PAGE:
08:10 AM

V.i. Labs Intro Method

V.i. Laboratories announced a new method for quantifying revenue

WALTHAM, Mass. -- V.i. Laboratories, a provider of software protection solutions for securing high value and mission critical applications, announced today a new method for quantifying the amount of revenue that software vendors realize before and after implementing anti-piracy measures. The method, called “Time to Crack™,” provides software vendors with a benchmark for measuring changes in software license revenues in emerging markets with high piracy rates.

Software piracy is a widespread problem for packaged software vendors who sell their products in emerging markets where intellectual property laws are not as strict. According to the Third Annual BSA and IDC Global Software Piracy Study, the worldwide piracy rate for PC software was 35 percent in 2004. In China alone, for example, the BSA estimates that 90 percent of all software is pirated, representing $3.6 billion in lost revenue for software vendors. UBS AG’s Q-Series research report entitled “A Billion Dollar Opportunity” indicates that piracy rates among enterprise organizations and small-medium businesses (SMBs) are as high as 70 and 90 percent, respectively.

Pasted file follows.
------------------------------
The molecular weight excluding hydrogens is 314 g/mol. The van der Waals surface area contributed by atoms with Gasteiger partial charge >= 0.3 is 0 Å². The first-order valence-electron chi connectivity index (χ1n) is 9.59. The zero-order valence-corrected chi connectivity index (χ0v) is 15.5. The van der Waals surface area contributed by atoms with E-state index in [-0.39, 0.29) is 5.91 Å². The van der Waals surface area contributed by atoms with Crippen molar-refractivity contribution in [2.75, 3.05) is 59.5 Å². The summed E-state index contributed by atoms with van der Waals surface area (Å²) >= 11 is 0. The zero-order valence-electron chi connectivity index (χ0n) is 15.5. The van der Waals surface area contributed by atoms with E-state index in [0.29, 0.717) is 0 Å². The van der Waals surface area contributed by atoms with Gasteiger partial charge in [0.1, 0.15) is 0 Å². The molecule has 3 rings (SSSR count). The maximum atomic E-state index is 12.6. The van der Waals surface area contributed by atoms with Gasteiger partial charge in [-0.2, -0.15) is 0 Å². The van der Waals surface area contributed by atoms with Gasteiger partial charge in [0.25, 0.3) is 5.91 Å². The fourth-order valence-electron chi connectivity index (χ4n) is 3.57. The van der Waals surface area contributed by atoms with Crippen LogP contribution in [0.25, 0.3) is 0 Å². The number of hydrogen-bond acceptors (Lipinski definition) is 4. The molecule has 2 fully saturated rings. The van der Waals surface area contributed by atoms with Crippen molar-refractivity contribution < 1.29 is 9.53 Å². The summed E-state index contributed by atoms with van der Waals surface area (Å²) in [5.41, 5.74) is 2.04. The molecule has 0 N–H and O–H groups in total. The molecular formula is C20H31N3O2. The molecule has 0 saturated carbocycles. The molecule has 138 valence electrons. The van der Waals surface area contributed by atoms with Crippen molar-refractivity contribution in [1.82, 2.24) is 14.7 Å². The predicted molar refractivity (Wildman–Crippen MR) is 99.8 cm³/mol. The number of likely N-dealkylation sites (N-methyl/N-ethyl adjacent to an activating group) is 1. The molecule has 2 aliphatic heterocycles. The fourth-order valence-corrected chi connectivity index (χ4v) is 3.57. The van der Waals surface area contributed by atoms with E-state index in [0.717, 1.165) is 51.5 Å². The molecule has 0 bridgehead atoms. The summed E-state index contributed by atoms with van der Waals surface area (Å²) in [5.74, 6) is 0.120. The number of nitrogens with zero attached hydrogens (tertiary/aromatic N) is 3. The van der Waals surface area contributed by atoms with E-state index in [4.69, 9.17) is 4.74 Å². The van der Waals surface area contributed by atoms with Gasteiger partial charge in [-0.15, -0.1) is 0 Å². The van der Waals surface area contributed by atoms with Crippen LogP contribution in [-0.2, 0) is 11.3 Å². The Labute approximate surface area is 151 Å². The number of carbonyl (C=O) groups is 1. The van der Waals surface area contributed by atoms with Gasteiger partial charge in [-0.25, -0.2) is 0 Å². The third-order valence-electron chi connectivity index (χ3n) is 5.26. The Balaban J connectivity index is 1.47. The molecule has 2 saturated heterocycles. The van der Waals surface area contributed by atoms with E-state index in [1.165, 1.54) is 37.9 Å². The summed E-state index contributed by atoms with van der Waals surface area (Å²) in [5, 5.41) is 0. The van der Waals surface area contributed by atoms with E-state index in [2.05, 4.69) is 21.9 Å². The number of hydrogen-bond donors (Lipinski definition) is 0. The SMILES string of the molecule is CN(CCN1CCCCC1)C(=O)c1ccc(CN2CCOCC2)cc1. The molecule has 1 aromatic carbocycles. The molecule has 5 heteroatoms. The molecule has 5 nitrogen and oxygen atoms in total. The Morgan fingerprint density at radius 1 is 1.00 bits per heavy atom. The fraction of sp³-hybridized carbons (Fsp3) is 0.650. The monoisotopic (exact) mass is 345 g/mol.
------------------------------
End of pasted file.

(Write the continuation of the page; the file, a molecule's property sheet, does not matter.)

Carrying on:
To date, software vendors have taken minimal steps to deter piracy in foreign markets, for three major reasons:

  1. It’s difficult for software vendors to quantify piracy in countries where their presence is minimal and existing global industry metrics for piracy are too broad to apply to their products.

  2. There is a common misconception among vendors that current users of pirated software would not purchase legitimate licenses if pirated versions were unavailable.

  3. Many organizations focus solely on deterring license overuse or inadvertent piracy (keeping honest users honest) versus deterring software cracking, which is predominant in emerging markets.

“There are still many software vendors and providers who believe that deterring piracy will not recover significant revenue in emerging markets,” said Victor DeMarines, director of product management, V.i. Labs. “However, recent studies indicate that rampant piracy exists in enterprise organizations and small businesses where it is possible to recover revenue. These companies will follow the path of least resistance to obtain software. If it’s easier to obtain pirated software, enterprises will take this route. But if a software vendor employs techniques to prevent or slow down the rate at which new software is pirated, data suggests that these organizations will purchase legal software copies.”

V.i. Laboratories Inc.

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